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The Importance of Property Inspections: Why Brokers Should Tell Their Clients to Do So
A crucial step in the real estate process that can save both parties from headaches is a property inspection. In this blog, we'll discuss why brokers should tell their clients to do so.
Buying or selling a property is a major financial decision, and as a broker, you want to ensure that your clients make an informed decision.
One crucial step in the real estate process that can save both the buyer and the seller from potential headaches down the road is a thorough property inspection. Here are a few reasons why brokers should encourage their clients to get a property inspection before closing a deal.
Identify potential problems
A property inspection can reveal any underlying issues with the property that may not be apparent during a casual walk-through. From leaky roofs to outdated electrical systems, a qualified inspector can spot potential problems and provide recommendations for repairs or maintenance. This can help the buyer avoid unexpected expenses down the line and provide a more accurate picture of the property's overall value.
Let's take the case of a seller who decides to list their house without first having it inspected. The buyer learns during the sale process that the house's foundation has significant cracks and needs expensive repairs. This finding may result in discussions about who will foot the bill for the repairs, which could delay the sale or even result in it falling through. The seller could have addressed the problem in advance and prevented this situation if they had obtained a property inspection in advance.
Increase transparency and trust
In order to build trust between the buyer and seller, it can be encouraged that the property be inspected. The seller demonstrates their dedication to being open and honest about the condition of the property by ordering an inspection and disclosing any problems up front. This could ease the buyer's concerns about the deal and result in a faster sale.
Let's take the case of a buyer who is considering a property but is worried about potential electrical problems. The buyer may feel more at ease and be more likely to proceed with the sale if the seller has already had an inspection performed and can provide a report proving the system is in compliance.
Protect buyers and sellers from liability
An inspection of the property can shield both the buyer and the seller from future legal problems. A buyer may be able to file a lawsuit after purchasing a property and learning of a problem that was either not disclosed or that the seller was aware of but failed to fix. Similar to this, if a seller conceals a known problem with the property, they risk being held responsible for any losses the buyer suffers.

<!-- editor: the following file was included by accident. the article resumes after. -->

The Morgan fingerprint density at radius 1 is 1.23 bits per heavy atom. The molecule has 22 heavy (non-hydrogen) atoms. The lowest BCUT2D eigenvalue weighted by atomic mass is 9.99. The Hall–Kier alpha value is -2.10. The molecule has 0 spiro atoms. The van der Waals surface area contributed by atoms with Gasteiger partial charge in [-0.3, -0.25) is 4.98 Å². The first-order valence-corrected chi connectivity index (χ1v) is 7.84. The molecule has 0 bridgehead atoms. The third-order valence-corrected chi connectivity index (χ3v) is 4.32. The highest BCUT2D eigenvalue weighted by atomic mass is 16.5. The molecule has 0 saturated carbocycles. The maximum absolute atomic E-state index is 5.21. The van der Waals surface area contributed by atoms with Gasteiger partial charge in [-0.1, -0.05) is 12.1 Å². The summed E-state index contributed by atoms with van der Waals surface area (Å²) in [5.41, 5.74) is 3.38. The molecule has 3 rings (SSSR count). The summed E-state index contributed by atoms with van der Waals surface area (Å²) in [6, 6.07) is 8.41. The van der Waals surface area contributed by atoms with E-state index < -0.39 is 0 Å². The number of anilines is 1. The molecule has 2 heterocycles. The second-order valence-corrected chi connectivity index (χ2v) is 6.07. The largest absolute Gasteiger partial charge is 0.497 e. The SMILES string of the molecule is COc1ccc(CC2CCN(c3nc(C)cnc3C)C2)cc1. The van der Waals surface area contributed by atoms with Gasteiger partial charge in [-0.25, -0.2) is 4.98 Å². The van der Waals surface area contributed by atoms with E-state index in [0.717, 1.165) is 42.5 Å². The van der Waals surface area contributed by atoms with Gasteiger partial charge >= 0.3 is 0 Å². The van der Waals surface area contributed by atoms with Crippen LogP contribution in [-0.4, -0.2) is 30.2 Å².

Let's say, for instance, that a seller knows their house has a mold problem but chooses not to tell the buyer. The buyer finds the mold after the sale is completed and develops health issues as a result. If the seller didn't disclose the problem, the buyer might file a lawsuit against them, which could cost the seller a lot of time and money. The seller could have completely avoided this situation if they had obtained a property inspection and disclosed the problem up front.
Provide leverage for negotiations
A property inspection can give the buyer and seller additional negotiating power. The buyer may use this information to demand that the seller make repairs before the sale is finalized or to demand a lower price if the inspection reveals serious problems with the property. The inspection report can also be used by the seller to show that the house is in good shape and support a higher asking price.
Let's say, for instance, that a buyer is considering purchasing a property, but an inspection reveals that the roof requires major repairs. The buyer can use this information to demand that the seller make the repairs before finalizing the sale or to bargain for a lower price. As an alternative, the seller may use the inspection report's findings that the property is in excellent condition to support a higher asking price or to show that the property is a wise investment.
In conclusion, a thorough property inspection is a crucial step in the real estate process that can provide significant benefits for both the buyer and the seller. As a broker, it is your responsibility to ensure that your clients are aware of the importance of getting a property inspection before closing a deal. Not only can it save them from potential financial and legal headaches down the line, but it can also increase transparency and trust between the parties involved.
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We'd like to give credit where credit is due and list down the following websites that provided the inspiration behind this blog post, go give their articles a read as well:
National Bank of Canada: https://www.nbc.ca/personal/advice/home/pre-purchase-home-inspection.html
NAR Realtor: https://www.nar.realtor/home-inspections